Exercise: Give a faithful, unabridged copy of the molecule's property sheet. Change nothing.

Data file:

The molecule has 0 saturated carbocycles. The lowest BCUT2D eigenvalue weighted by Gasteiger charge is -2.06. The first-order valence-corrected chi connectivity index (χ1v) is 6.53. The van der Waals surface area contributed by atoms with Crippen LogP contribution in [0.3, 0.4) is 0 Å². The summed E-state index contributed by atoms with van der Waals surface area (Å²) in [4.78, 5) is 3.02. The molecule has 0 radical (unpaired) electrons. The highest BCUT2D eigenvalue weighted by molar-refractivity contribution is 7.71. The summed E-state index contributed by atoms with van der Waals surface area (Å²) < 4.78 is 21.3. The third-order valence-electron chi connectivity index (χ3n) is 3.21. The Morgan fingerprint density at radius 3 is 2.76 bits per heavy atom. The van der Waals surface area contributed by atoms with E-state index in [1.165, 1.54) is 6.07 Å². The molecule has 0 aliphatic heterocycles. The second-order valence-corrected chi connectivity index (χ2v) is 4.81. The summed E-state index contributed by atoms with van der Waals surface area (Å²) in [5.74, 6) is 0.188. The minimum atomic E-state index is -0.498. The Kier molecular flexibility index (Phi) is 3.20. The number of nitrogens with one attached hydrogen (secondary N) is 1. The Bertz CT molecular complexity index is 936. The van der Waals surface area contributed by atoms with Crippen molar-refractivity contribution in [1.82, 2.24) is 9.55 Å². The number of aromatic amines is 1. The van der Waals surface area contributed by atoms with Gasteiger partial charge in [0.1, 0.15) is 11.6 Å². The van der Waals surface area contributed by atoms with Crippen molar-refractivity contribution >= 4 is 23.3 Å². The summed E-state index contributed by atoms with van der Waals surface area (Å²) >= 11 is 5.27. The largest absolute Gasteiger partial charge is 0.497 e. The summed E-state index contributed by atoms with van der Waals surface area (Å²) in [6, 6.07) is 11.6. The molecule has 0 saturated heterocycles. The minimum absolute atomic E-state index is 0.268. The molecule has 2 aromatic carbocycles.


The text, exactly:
The molecule has 0 saturated carbocycles. The lowest BCUT2D eigenvalue weighted by Gasteiger charge is -2.06. The first-order valence-corrected chi connectivity index (χ1v) is 6.53. The van der Waals surface area contributed by atoms with Crippen LogP contribution in [0.3, 0.4) is 0 Å². The summed E-state index contributed by atoms with van der Waals surface area (Å²) in [4.78, 5) is 3.02. The molecule has 0 radical (unpaired) electrons. The highest BCUT2D eigenvalue weighted by molar-refractivity contribution is 7.71. The summed E-state index contributed by atoms with van der Waals surface area (Å²) < 4.78 is 21.3. The third-order valence-electron chi connectivity index (χ3n) is 3.21. The Morgan fingerprint density at radius 3 is 2.76 bits per heavy atom. The van der Waals surface area contributed by atoms with E-state index in [1.165, 1.54) is 6.07 Å². The molecule has 0 aliphatic heterocycles. The second-order valence-corrected chi connectivity index (χ2v) is 4.81. The summed E-state index contributed by atoms with van der Waals surface area (Å²) in [5.74, 6) is 0.188. The minimum atomic E-state index is -0.498. The Kier molecular flexibility index (Phi) is 3.20. The number of nitrogens with one attached hydrogen (secondary N) is 1. The Bertz CT molecular complexity index is 936. The van der Waals surface area contributed by atoms with Crippen molar-refractivity contribution in [1.82, 2.24) is 9.55 Å². The number of aromatic amines is 1. The van der Waals surface area contributed by atoms with Gasteiger partial charge in [0.1, 0.15) is 11.6 Å². The van der Waals surface area contributed by atoms with Crippen molar-refractivity contribution >= 4 is 23.3 Å². The summed E-state index contributed by atoms with van der Waals surface area (Å²) >= 11 is 5.27. The largest absolute Gasteiger partial charge is 0.497 e. The summed E-state index contributed by atoms with van der Waals surface area (Å²) in [6, 6.07) is 11.6. The molecule has 0 saturated heterocycles. The minimum absolute atomic E-state index is 0.268. The molecule has 2 aromatic carbocycles.